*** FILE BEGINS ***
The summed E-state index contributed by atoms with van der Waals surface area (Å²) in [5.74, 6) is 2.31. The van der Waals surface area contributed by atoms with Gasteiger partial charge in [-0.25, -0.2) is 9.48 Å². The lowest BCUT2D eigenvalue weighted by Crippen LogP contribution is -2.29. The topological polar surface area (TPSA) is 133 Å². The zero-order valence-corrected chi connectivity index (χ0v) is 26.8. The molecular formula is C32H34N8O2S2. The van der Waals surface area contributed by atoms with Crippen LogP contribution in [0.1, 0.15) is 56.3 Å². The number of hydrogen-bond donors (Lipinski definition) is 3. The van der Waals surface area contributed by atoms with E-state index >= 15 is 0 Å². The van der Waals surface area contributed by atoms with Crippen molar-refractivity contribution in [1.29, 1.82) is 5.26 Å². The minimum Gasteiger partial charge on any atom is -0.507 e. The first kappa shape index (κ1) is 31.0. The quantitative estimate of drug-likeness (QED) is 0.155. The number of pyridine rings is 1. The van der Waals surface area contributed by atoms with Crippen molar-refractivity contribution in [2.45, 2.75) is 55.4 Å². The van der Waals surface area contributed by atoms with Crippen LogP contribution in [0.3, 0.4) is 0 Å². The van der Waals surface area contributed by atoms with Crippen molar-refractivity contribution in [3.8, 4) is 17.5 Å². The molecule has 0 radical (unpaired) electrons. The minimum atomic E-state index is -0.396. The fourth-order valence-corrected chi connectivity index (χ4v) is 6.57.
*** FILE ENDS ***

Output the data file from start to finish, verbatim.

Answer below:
The summed E-state index contributed by atoms with van der Waals surface area (Å²) in [5.74, 6) is 2.31. The van der Waals surface area contributed by atoms with Gasteiger partial charge in [-0.25, -0.2) is 9.48 Å². The lowest BCUT2D eigenvalue weighted by Crippen LogP contribution is -2.29. The topological polar surface area (TPSA) is 133 Å². The zero-order valence-corrected chi connectivity index (χ0v) is 26.8. The molecular formula is C32H34N8O2S2. The van der Waals surface area contributed by atoms with Crippen LogP contribution in [0.1, 0.15) is 56.3 Å². The number of hydrogen-bond donors (Lipinski definition) is 3. The van der Waals surface area contributed by atoms with E-state index >= 15 is 0 Å². The van der Waals surface area contributed by atoms with Crippen molar-refractivity contribution in [1.29, 1.82) is 5.26 Å². The minimum Gasteiger partial charge on any atom is -0.507 e. The first kappa shape index (κ1) is 31.0. The quantitative estimate of drug-likeness (QED) is 0.155. The number of pyridine rings is 1. The van der Waals surface area contributed by atoms with Crippen molar-refractivity contribution in [2.45, 2.75) is 55.4 Å². The van der Waals surface area contributed by atoms with Crippen LogP contribution in [0.3, 0.4) is 0 Å². The van der Waals surface area contributed by atoms with Crippen molar-refractivity contribution in [3.8, 4) is 17.5 Å². The molecule has 0 radical (unpaired) electrons. The minimum atomic E-state index is -0.396. The fourth-order valence-corrected chi connectivity index (χ4v) is 6.57.